Thought You'd Never Ask

Just mouthing off -- because I can.

Wednesday, February 08, 2006

Old world/new world


Evidently there has for awhile been more going on in the Danish Muslim community than just the Mohammed cartoon controversy. The tension there does not all stem from a conflict of visions between the native Danish and the immigrant Muslims. This comes from Copenhagen, last March (via Dhimmi Watch; read the whole thing):

A group of forty women with immigrant backgrounds reported a Muslim preacher and his religious community to the police on Tuesday, for advocating threatening and discriminating treatment of Muslim women.

The preacher, imam Raed Hleihel, infuriated the nation during a Friday prayer session in February, when he insisted that Muslim girls should cover themselves from head to toe, and that women who use perfume and go to the hairdressers would go to hell.

For further background read this article by Jytte Klausen which ran in Prospect magazine in May 2004: "Is there an Imam problem? Too many Muslim clerics in Europe do not understand the lives of the young Muslims they preach to:"

In the last few months I have met leaders of Muslim organisations, imams, Muslim parliamentarians and councillors in four countries - Britain, Sweden, Denmark and the Netherlands. Many of them expressed fears about "rogue imams" preaching holy war. There are a few rogues. But the real issue - as described by countless Muslim parents - is that Muslims in Europe desperately need imams and scholars who speak the languages and are familiar with the customs and practices of the countries in which they live.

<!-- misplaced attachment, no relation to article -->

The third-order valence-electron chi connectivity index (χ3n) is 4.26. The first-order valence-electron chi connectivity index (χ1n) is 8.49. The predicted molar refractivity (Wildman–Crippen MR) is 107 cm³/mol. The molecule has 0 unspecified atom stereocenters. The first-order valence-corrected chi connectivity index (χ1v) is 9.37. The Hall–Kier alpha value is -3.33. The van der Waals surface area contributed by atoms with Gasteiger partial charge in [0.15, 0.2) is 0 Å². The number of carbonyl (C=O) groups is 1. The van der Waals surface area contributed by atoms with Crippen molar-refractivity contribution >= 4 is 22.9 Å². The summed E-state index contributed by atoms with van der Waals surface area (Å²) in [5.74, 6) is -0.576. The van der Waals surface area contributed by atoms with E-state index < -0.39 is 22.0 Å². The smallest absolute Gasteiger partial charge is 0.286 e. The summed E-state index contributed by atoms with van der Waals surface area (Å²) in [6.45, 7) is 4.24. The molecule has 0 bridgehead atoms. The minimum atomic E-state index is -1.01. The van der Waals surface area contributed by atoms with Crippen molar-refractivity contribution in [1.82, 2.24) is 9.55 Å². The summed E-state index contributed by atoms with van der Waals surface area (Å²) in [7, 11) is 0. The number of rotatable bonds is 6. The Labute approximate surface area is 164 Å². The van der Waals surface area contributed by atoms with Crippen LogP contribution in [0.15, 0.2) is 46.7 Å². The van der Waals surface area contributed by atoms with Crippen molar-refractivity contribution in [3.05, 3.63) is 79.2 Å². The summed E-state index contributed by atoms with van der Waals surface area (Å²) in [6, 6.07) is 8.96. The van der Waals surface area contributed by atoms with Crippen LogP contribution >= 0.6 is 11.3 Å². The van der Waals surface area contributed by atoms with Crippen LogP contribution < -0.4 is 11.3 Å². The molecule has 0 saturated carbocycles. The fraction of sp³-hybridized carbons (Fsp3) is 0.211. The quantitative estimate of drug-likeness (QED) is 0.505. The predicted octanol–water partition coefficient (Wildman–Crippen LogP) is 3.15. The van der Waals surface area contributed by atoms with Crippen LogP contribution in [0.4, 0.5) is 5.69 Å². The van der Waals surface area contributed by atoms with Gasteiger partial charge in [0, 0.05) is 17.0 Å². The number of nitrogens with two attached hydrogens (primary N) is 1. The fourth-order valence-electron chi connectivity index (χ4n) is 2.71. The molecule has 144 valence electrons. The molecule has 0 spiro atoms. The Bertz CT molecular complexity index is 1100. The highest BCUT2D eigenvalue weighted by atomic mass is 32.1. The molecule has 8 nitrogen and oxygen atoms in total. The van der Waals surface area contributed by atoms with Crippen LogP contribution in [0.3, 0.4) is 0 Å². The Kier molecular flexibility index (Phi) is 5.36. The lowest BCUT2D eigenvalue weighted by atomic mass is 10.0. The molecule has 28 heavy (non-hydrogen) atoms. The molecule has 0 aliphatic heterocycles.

The "Muslim community," whether in Denmark, in any other country, or worldwide as a whole, is not homogeneous. There is no "average Muslim" to feed any comforting stereotypes.

The more I learn about the problems of immigrant Muslims in western countries, the more similarities I see between their situation and the situation that existed among the communities of German immigrants here in the U.S. before the World Wars. The German immigrants too had to face the question of how far to assimilate in their new homeland, what traditions and customs and values to jettison (or to say goodbye to when circumstances stripped them away), and what to embrace (or at least tolerate with an uneasy truce). (Click here for an overview of U.S. German immigrant history.)

The German immigrants too had to deal with learning new customs and a new language. They had to cope with churches and ministers who did not replicate what they'd known in their homeland and who often times did not share their ethnic background or even their language (the Catholic church for example, in many places in the U.S. assigned Irish priests to minister to German congregations, and vice versa). They had to either adjust to or protest in various way the prevailing values of the culture they had settled in (here in the U.S. temperance and "blue laws" were the bane of Germans used to socializing, frolicking, and drinking in their beer gardens on Sunday afternoons following church.)

There were also German anarchists, socialists, Marxists, and radicals making things "hot" for the ordinary Germans in the eyes of the native U.S. citizens. Six of the eight men arrested in Chicago's Haymarket bombing in 1886 were Germans, seen as foreign terrorists and bomb-throwing anarchists.

The German immigrants between the years 1880 and the early 1900s seemed to swamp the United States in numbers and influence, much as Hispanic immigrants have left their mark across the U.S. today. At that time the majority of both the German immigrants and other Americans felt that the Germans had assimilated pretty well by becoming "'American' in politics while remaining 'German' in culture." In other words, they thought of themselves as "hypenated" Americans, German-Americans, and considered this a good thing, the best of two good worlds.